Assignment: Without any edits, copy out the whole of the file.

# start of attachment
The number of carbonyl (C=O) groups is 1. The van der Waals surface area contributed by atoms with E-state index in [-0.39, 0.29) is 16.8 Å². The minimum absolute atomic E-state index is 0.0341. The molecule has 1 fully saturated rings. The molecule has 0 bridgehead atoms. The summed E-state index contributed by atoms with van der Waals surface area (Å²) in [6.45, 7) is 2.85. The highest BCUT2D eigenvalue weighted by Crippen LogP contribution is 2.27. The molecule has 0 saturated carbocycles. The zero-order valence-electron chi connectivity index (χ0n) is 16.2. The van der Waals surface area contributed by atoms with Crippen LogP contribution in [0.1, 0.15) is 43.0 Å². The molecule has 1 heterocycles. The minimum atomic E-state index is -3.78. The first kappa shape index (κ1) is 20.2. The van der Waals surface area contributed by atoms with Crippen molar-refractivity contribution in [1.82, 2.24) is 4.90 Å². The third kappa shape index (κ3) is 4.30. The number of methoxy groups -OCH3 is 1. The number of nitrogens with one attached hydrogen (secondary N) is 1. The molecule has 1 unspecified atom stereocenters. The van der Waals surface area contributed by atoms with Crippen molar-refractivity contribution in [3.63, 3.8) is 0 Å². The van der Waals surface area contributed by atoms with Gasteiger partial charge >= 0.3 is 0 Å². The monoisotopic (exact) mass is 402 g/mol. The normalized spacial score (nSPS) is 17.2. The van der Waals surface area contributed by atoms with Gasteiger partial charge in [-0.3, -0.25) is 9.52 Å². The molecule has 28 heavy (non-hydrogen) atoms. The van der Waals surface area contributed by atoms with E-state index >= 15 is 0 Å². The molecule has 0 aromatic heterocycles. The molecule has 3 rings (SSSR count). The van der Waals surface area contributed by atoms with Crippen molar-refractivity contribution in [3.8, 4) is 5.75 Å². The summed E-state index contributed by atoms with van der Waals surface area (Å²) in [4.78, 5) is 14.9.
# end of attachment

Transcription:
The number of carbonyl (C=O) groups is 1. The van der Waals surface area contributed by atoms with E-state index in [-0.39, 0.29) is 16.8 Å². The minimum absolute atomic E-state index is 0.0341. The molecule has 1 fully saturated rings. The molecule has 0 bridgehead atoms. The summed E-state index contributed by atoms with van der Waals surface area (Å²) in [6.45, 7) is 2.85. The highest BCUT2D eigenvalue weighted by Crippen LogP contribution is 2.27. The molecule has 0 saturated carbocycles. The zero-order valence-electron chi connectivity index (χ0n) is 16.2. The van der Waals surface area contributed by atoms with Crippen LogP contribution in [0.1, 0.15) is 43.0 Å². The molecule has 1 heterocycles. The minimum atomic E-state index is -3.78. The first kappa shape index (κ1) is 20.2. The van der Waals surface area contributed by atoms with Crippen molar-refractivity contribution in [1.82, 2.24) is 4.90 Å². The third kappa shape index (κ3) is 4.30. The number of methoxy groups -OCH3 is 1. The number of nitrogens with one attached hydrogen (secondary N) is 1. The molecule has 1 unspecified atom stereocenters. The van der Waals surface area contributed by atoms with Crippen molar-refractivity contribution in [3.63, 3.8) is 0 Å². The van der Waals surface area contributed by atoms with Gasteiger partial charge >= 0.3 is 0 Å². The monoisotopic (exact) mass is 402 g/mol. The normalized spacial score (nSPS) is 17.2. The van der Waals surface area contributed by atoms with Gasteiger partial charge in [-0.3, -0.25) is 9.52 Å². The molecule has 28 heavy (non-hydrogen) atoms. The van der Waals surface area contributed by atoms with E-state index >= 15 is 0 Å². The molecule has 0 aromatic heterocycles. The molecule has 3 rings (SSSR count). The van der Waals surface area contributed by atoms with Crippen molar-refractivity contribution in [3.8, 4) is 5.75 Å². The summed E-state index contributed by atoms with van der Waals surface area (Å²) in [4.78, 5) is 14.9.